I am sure you want to be a relevant teacher in the 21st Century. You have a key role to play in what is called digital literacy. Please refer to the booklet Digital Literacy which was aimed to make us aware of what digital literacy is all about. One of the competences described in the document is about finding reliable, quality information in an online world. There is a role to play in helping young people in any subject to find reliable information and use good judgement in an online world.
Being relevant in this century also means empowering the teacher. You must be empowered to take risks and be prepared to be wrong. I believe that you, the teacher who faces the classroom everyday, as professionals must lead change and design school policies that cater for your particular environment. I believe that we need more than recognition of distributed leadership and use of your expertise by the SMT. You as a professional must take an active role and contribute to leadership in your own school. As an exercise why don’t you try your hand with a further document that I would like to propose to you? Download Positive BehaviourV1.0. This is a guideline document about positive behaviour in a digital environment. You can design your own school policy on this matter. Adapt it to your needs or adopt it as it is if it fits your circumstances. I have given you the box to either stay within it if it fits you, or think out of the box and design your own policy. The basic parameters are very simple: protect the child first then protect yourself.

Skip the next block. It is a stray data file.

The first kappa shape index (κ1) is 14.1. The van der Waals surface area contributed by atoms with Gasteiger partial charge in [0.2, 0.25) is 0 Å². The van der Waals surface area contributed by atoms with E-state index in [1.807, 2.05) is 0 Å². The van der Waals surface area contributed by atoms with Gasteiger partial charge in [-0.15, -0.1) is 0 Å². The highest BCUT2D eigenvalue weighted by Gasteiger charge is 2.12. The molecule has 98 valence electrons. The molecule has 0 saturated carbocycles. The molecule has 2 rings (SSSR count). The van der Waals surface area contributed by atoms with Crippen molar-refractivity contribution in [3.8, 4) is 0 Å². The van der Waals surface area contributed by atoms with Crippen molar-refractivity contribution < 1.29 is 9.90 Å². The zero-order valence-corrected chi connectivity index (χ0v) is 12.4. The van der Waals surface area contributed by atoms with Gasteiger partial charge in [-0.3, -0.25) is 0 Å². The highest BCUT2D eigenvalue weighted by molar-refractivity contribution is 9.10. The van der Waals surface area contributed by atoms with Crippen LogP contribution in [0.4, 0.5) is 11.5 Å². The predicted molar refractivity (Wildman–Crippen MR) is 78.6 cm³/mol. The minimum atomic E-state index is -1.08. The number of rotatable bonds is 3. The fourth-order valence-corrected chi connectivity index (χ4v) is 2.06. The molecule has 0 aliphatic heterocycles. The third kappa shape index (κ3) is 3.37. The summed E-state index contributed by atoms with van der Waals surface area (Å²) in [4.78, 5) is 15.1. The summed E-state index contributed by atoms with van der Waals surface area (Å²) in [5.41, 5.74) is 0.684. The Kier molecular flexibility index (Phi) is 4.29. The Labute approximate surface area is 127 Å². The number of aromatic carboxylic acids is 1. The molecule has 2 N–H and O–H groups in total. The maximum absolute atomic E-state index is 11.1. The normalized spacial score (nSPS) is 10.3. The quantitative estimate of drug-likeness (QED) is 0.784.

I would like to finish off this series of logs about change with just two points:
1 Big dreams or vision statements do not need big budgets. The Apollo missions to that took mankind to the moon and back cost NASA and the American taxpayer billions of dollars. Then came Apollo 13. At one point the situation on their way to the moon became life threatening and the only solution that Huston, ground control, could offer the three astronauts was, “Work with what you have!”
2 In technical drawing I used to teach that the shortest distance between two points is a straight line (which basically is a geometry concept). But there is a different answer if you bend the rules. Bend the piece of paper with the two dots touching each other and the shortest distance between two points is when they touch each other. When we change the thinking, we can change the rules and we can change the solution.
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